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Jennifer R. DeEll, Clément Vigneault, Frédérique Favre, Timothy J. Rennie, and Shahrokh Khanizadeh

The objective of this research was to evaluate the effects of vacuum cooling and temperature on the quality and storage life of mung bean sprouts (Vigna radiata L. Wilczek). Sprouts in micro-perforated bags were either not precooled or vacuum cooled to 9, 6, or 3 °C, and stored for 7 days at 1, 3, or 6 °C. Vacuum-cooled bean sprouts lost more weight than sprouts not precooled, and the weight loss was greater when the sprouts were cooled to lower temperatures. However, the total loss never exceeded 5% and no apparent signs of shrivel were observed. Vacuum cooling resulted in greater product freshness after 4 days of storage, but the effect was nonsignificant after 7 days. Storage temperature had greater influence on bean sprout quality than did cooling temperature, with greater freshness and whiter hypocotyls at the lower temperatures. However, blackening of cotyledons increased as the storage temperature decreased.

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R.R. Tripepi and M.W. George

Seeds of `Berken' mung bean [Vigna radiata (L.) R. Wilcz.] were surface-sterilized with NaOCl and then either aerated 24 hours before sowing (routine procedure), planted immediately after the NaOCl treatment, or treated with hot cupric acetate and antibiotics before planting. Nine- or 10-day-old seedlings were used in rooting bioassays. Up to 10% of the seedlings and 17% of the cuttings had collapsed upper stems or wilted leaves. None of the seed treatments completely eliminated the pathogen, but the combination of hot cupric acetate plus antibiotics reduced the quantity of diseased cuttings to 3.3%. A white and two yellow-pigmented (Y1 and Y2) bacteria were isolated from diseased cuttings and used in subsequent pathogenicity tests. The Y2 strain was nonpathogenic. Stems of plants inoculated with the white strain turned brown and collapsed 2 days after inoculation, whereas leaves of plants inoculated with the Y1 strain wilted after 7 days. Electron microscopy, fatty acid analysis, and standard biochemical and physiological tests were used to identify the white strain as Pseudomonas syringae pv. syringae van Hall and the Y1 strain as Curtobacterium flaccumfaciens ssp. flaccumfaciens (Hedges) Collins and Jones. These results emphasize that seeds of mung bean should be checked for seedborne pathogens to avoid experimental artifacts.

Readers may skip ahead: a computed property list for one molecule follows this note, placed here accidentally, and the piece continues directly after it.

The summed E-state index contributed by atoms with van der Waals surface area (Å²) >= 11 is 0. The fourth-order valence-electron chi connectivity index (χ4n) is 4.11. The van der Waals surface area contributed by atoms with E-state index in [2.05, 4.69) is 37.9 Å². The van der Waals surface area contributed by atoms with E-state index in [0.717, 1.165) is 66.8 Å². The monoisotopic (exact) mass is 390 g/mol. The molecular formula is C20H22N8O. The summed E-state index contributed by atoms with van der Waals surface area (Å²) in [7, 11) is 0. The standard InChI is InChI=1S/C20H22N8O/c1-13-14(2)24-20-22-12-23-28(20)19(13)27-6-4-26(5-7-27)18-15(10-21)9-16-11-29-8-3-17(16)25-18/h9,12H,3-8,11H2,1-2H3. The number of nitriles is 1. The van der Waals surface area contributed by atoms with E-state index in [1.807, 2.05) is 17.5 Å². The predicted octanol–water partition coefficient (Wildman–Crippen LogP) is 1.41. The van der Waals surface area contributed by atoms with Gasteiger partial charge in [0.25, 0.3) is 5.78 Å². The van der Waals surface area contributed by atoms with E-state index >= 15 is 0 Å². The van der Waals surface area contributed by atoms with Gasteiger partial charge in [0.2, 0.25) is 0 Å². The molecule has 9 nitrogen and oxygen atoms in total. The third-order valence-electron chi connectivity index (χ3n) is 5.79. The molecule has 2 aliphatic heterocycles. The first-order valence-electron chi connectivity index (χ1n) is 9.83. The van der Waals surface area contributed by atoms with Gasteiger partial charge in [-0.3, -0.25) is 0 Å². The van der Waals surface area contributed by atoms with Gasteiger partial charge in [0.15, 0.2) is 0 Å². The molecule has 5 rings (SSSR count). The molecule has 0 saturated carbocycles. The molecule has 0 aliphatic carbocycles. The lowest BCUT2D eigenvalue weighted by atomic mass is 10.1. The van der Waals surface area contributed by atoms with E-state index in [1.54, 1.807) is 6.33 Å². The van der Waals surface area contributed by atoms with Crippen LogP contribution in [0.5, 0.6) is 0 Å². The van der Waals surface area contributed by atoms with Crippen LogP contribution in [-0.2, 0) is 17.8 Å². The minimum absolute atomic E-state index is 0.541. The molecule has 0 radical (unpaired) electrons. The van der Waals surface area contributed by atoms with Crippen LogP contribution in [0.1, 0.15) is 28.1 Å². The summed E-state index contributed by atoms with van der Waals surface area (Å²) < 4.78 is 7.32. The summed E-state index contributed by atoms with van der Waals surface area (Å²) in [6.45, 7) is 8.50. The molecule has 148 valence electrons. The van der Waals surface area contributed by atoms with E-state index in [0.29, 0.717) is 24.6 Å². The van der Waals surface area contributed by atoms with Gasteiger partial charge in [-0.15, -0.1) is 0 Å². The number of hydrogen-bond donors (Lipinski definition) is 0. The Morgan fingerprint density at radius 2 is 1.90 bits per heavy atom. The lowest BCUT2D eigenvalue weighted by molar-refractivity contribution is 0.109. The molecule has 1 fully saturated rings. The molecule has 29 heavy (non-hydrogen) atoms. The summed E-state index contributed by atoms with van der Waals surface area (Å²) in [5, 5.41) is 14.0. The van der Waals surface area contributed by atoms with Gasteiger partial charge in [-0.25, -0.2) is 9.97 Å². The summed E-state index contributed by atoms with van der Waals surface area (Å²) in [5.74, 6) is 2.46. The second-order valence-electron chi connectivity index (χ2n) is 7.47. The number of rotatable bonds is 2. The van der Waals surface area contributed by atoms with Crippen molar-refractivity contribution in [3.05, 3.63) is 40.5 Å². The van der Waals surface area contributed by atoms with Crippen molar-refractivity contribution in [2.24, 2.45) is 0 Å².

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Harbans L. Bhardwaj and Anwar A. Hamama

increases in light interception, energy conversion, and partitioning efficiencies J. Expt. Bot. 65 3311 3321 Nair, R.M. Yang, R. Easdown, W.J. Thavarajah, D. Thavarajah, P. Hughes, J. Keatinge, J.D.H. 2013 Biofortification of mungbean ( Vigna radiata ) as a

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Sara Arscott and Irwin Goldman

Methods Two experiments were performed in which seeds of three vegetable species, broccoli ( Brassica oleracea) , onion ( Allium cepa ), and mung bean ( Vigna radiata) , were germinated until they reached an “edible sprout” size. This size is dependent on

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Shu Hsien Hung, Chun Chi Wang, Sergei Veselinov Ivanov, Vera Alexieva, and Chih Wen Yu

growth conditions. Seeds of Vigna radiata cv. Tainan No. 5 (TN5), a chilling-sensitive cultivar, were purchased from the local (Pu-Tze Township) farmers' association. Seeds were germinated in pots containing a 1 perlite : 1 vermiculite : 1 peat (by

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Harbans L. Bhardwaj and Anwar A. Hamama

Even though mothbean (Vigna aconitifolia), a drought- and heat-tolerant crop, may have potential in the eastern United States, information about its production in this region is not available. To characterize potential seed yields and preliminary nutritional quality, 54 accessions were grown near Petersburg, VA, during 2011, 2012, and 2013. The seed yields varied from 48 to 413 lb/acre. The mean concentrations of protein, calcium, iron, and zinc in mature mothbean seed were 21.9%, 0.17%, 64.8 ppm, and 37.5 ppm, respectively. These values compared well with those in mungbean (Vigna radiata) and tepary bean (Phaseolus acutifolius). The results demonstrated that mothbean has considerable potential as an alternative, new food legume crop in Virginia and eastern United States.

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Robert R. Tripepi and Mary W. George